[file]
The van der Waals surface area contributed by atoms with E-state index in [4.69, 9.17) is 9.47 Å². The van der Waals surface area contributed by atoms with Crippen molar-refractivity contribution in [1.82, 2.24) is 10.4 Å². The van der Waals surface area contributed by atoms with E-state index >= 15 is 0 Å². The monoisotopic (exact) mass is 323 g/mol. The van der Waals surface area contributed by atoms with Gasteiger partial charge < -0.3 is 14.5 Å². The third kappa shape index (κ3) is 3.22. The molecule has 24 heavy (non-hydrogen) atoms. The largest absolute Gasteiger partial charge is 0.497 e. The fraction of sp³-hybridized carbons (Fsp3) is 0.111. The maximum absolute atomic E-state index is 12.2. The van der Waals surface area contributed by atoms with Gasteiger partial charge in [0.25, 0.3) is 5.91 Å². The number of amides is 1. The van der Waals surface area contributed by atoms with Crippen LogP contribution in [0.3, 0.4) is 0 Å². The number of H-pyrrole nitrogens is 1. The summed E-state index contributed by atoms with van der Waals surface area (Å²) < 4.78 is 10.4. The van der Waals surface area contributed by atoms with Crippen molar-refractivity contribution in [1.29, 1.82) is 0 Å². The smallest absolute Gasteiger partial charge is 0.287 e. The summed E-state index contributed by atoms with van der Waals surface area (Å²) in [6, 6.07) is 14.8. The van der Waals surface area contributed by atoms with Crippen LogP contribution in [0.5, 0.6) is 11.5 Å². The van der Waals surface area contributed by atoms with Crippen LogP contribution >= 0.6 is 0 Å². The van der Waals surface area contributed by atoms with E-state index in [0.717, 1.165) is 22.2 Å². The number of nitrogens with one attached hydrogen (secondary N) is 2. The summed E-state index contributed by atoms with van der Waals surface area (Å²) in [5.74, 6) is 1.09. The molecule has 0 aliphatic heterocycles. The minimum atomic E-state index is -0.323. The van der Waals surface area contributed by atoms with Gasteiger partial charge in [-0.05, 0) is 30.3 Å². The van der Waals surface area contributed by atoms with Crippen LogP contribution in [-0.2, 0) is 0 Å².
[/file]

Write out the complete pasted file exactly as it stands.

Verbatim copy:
The van der Waals surface area contributed by atoms with E-state index in [4.69, 9.17) is 9.47 Å². The van der Waals surface area contributed by atoms with Crippen molar-refractivity contribution in [1.82, 2.24) is 10.4 Å². The van der Waals surface area contributed by atoms with E-state index >= 15 is 0 Å². The monoisotopic (exact) mass is 323 g/mol. The van der Waals surface area contributed by atoms with Gasteiger partial charge < -0.3 is 14.5 Å². The third kappa shape index (κ3) is 3.22. The molecule has 24 heavy (non-hydrogen) atoms. The largest absolute Gasteiger partial charge is 0.497 e. The fraction of sp³-hybridized carbons (Fsp3) is 0.111. The maximum absolute atomic E-state index is 12.2. The van der Waals surface area contributed by atoms with Gasteiger partial charge in [0.25, 0.3) is 5.91 Å². The number of amides is 1. The van der Waals surface area contributed by atoms with Crippen LogP contribution in [0.3, 0.4) is 0 Å². The number of H-pyrrole nitrogens is 1. The summed E-state index contributed by atoms with van der Waals surface area (Å²) < 4.78 is 10.4. The van der Waals surface area contributed by atoms with Crippen molar-refractivity contribution in [1.29, 1.82) is 0 Å². The smallest absolute Gasteiger partial charge is 0.287 e. The summed E-state index contributed by atoms with van der Waals surface area (Å²) in [6, 6.07) is 14.8. The van der Waals surface area contributed by atoms with Crippen LogP contribution in [0.5, 0.6) is 11.5 Å². The van der Waals surface area contributed by atoms with Crippen LogP contribution >= 0.6 is 0 Å². The van der Waals surface area contributed by atoms with E-state index in [0.717, 1.165) is 22.2 Å². The number of nitrogens with one attached hydrogen (secondary N) is 2. The summed E-state index contributed by atoms with van der Waals surface area (Å²) in [5.74, 6) is 1.09. The molecule has 0 aliphatic heterocycles. The minimum atomic E-state index is -0.323. The van der Waals surface area contributed by atoms with Gasteiger partial charge in [-0.05, 0) is 30.3 Å². The van der Waals surface area contributed by atoms with Crippen LogP contribution in [-0.2, 0) is 0 Å².